A reader emailed me last week about the War of Art, the book I recommended a few posts back. She was on board with what Steven Pressfield had say until she came to page 26, where the author went off on a tear about how depression and seasonal affective disorder were all constructs of Madison Avenue (you know, seeing as how they created these so-called “illnesses” so they could peddle medications) and symptoms of Resistance–in other words, not real at all. As a sufferer of SAD, she immediately felt alienated by the book and wanted to know what I thought.
Okay, here’s what I think. First of all, I’m sorry she had to read that page just as autumn is full upon us and a big chunk of the population (me included) is feeling the effects of the dwindling sunlight. I think that Steven Pressfield is a great writer, has a lot of smart things to say about writing, and is on target 89% of the time. When it comes to mental illness, however, he does not know what he is talking about.
I’m going to address the topic of medication, mental illness, and creativity in a later post, but I did want to talk right now to anyone else who read page 26 and were turned off. First of all, I apologize for not posting a disclaimer right off the bat. I didn’t because I disregarded that page so completely that I forgot that it was even there. When I first picked up the book I started to read the page, could see where it was going, and then I just moved on. It didn’t exist for me.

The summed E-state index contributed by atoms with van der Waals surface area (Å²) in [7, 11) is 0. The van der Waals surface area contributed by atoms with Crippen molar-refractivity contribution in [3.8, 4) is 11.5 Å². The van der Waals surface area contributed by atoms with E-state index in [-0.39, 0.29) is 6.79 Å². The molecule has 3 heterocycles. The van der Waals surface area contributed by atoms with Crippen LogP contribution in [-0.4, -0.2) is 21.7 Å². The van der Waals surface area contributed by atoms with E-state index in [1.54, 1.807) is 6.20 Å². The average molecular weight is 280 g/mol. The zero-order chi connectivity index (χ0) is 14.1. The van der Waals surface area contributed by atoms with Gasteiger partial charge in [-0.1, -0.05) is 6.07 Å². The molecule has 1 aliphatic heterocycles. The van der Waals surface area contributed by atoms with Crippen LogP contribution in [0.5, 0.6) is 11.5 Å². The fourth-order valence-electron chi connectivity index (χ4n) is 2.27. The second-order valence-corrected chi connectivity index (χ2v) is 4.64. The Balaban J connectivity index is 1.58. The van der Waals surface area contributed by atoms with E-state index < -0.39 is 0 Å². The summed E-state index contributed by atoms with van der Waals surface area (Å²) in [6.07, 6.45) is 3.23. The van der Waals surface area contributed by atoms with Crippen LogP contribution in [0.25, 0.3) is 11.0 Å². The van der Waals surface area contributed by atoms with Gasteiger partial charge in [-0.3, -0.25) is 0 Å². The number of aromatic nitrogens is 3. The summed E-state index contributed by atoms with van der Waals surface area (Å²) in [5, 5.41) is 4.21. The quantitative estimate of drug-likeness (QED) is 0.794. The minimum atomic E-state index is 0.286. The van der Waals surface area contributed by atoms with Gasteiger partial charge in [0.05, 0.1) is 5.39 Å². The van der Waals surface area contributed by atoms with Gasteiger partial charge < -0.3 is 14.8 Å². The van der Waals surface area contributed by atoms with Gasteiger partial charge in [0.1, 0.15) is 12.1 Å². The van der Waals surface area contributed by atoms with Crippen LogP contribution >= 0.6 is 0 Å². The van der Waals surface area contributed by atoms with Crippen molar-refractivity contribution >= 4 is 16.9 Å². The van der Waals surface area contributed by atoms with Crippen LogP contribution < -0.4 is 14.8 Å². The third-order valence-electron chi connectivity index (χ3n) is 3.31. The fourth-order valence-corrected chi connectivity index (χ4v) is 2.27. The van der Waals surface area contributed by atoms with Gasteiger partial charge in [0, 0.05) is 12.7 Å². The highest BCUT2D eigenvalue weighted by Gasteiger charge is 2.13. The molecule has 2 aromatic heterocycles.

I’ve always compartmentalized when it comes to any kind of advice book. I remember the parts that will help me and the parts that don’t are of no importance. If I don’t agree with it, then I figure it’s not right for me.
Years ago I was having some chronic pain issues, the kind that doctors declared Incurable and Requiring Physical Therapy For Eternity, and then I read John Sarno’s The Mindbody Prescription. That book changed my life. The pain disappeared when I followed his advice. And yet there were some sections of it that didn’t sit well with me. Instead of writing him off, though, I just … ignored those parts. I recommended the book to friends, some of whom were similarly turned off, because Sarno is weirdly enamored with Freud, or he seems to harbor major grudges against the medical establishment. I urged them to do what I did–ignore and pick out any parts that could be helpful. The ones who were convinced were all, to a person, helped.The one holdout friend still has pain. Is this solely because he refused to consider anything Dr. Sarno had to say? I can’t know for sure, but it seems awfully possible.
You don’t have to buy into anyone’s line of thinking wholeheartedly for him or her to help you. Some pretty goofy people can enlighten you in ways you’d never expect. That goes for real life as well as books. Or this blog, for that matter. If whatever I’m yammering on about fails to resonate, then it’s all wrong for you. I’m not perfect and I don’t know your situation. I would encourage you to return (well, obviously) because maybe I’ll hit the mark for you at a later date. Or not! Maybe we’re all wrong for each other? In that case I will give you a brave smile and watch you as you back away into the sunset. I’m waving a handkerchief at you!
All this said, don’t the War of Art if it hits you the wrong way. If you’re a vulnerable, struggling writer, you need to curate what you let in. You want to internalize only what will help your work. Nothing else. Whatever’s harmful or leaves you confused or dismayed should not exist for you. If you spend too much time getting angry about whatever you disagree with, you are now officially spending too much creative energy on something that doesn’t deserve it.
So if page 26 pisses you off, any page 26–ignore it, get a Sharpie and go to town, or just rip it out. And then move on.